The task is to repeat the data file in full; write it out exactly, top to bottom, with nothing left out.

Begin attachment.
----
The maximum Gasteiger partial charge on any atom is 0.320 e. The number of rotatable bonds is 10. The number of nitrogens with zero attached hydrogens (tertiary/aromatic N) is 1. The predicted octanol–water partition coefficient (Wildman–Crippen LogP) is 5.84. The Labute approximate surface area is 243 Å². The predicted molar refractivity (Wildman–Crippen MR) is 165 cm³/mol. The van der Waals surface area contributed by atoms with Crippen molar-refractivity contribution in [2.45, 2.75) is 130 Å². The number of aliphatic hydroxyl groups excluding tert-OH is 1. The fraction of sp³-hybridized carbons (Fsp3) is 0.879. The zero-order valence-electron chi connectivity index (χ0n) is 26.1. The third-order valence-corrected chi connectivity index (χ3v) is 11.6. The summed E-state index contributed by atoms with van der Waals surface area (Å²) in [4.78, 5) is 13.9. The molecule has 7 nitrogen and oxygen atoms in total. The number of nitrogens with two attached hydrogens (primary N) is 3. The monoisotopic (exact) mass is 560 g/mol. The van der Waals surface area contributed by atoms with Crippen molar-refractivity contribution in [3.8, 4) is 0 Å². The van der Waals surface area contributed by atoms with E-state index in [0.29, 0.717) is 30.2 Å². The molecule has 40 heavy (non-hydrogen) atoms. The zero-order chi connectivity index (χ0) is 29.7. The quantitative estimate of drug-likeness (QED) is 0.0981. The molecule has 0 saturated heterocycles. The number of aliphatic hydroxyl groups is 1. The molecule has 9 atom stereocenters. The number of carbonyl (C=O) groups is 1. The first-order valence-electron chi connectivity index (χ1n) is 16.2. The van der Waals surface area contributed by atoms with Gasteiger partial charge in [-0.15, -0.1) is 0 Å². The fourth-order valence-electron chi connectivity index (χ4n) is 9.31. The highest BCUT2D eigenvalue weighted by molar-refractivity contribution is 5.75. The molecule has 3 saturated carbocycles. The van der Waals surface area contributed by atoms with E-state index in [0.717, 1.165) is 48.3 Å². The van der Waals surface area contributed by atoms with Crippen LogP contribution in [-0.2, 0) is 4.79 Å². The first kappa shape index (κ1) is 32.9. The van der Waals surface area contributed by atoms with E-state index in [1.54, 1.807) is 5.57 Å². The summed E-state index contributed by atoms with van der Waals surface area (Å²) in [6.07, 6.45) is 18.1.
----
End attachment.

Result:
The maximum Gasteiger partial charge on any atom is 0.320 e. The number of rotatable bonds is 10. The number of nitrogens with zero attached hydrogens (tertiary/aromatic N) is 1. The predicted octanol–water partition coefficient (Wildman–Crippen LogP) is 5.84. The Labute approximate surface area is 243 Å². The predicted molar refractivity (Wildman–Crippen MR) is 165 cm³/mol. The van der Waals surface area contributed by atoms with Crippen molar-refractivity contribution in [2.45, 2.75) is 130 Å². The number of aliphatic hydroxyl groups excluding tert-OH is 1. The fraction of sp³-hybridized carbons (Fsp3) is 0.879. The zero-order valence-electron chi connectivity index (χ0n) is 26.1. The third-order valence-corrected chi connectivity index (χ3v) is 11.6. The summed E-state index contributed by atoms with van der Waals surface area (Å²) in [4.78, 5) is 13.9. The molecule has 7 nitrogen and oxygen atoms in total. The number of nitrogens with two attached hydrogens (primary N) is 3. The monoisotopic (exact) mass is 560 g/mol. The van der Waals surface area contributed by atoms with Crippen molar-refractivity contribution in [3.8, 4) is 0 Å². The van der Waals surface area contributed by atoms with E-state index in [0.29, 0.717) is 30.2 Å². The molecule has 40 heavy (non-hydrogen) atoms. The zero-order chi connectivity index (χ0) is 29.7. The quantitative estimate of drug-likeness (QED) is 0.0981. The molecule has 0 saturated heterocycles. The number of aliphatic hydroxyl groups is 1. The molecule has 9 atom stereocenters. The number of carbonyl (C=O) groups is 1. The first-order valence-electron chi connectivity index (χ1n) is 16.2. The van der Waals surface area contributed by atoms with Gasteiger partial charge in [-0.15, -0.1) is 0 Å². The fourth-order valence-electron chi connectivity index (χ4n) is 9.31. The highest BCUT2D eigenvalue weighted by molar-refractivity contribution is 5.75. The molecule has 3 saturated carbocycles. The van der Waals surface area contributed by atoms with E-state index in [0.717, 1.165) is 48.3 Å². The van der Waals surface area contributed by atoms with Crippen LogP contribution in [-0.2, 0) is 4.79 Å². The first kappa shape index (κ1) is 32.9. The van der Waals surface area contributed by atoms with E-state index in [1.54, 1.807) is 5.57 Å². The summed E-state index contributed by atoms with van der Waals surface area (Å²) in [6.07, 6.45) is 18.1.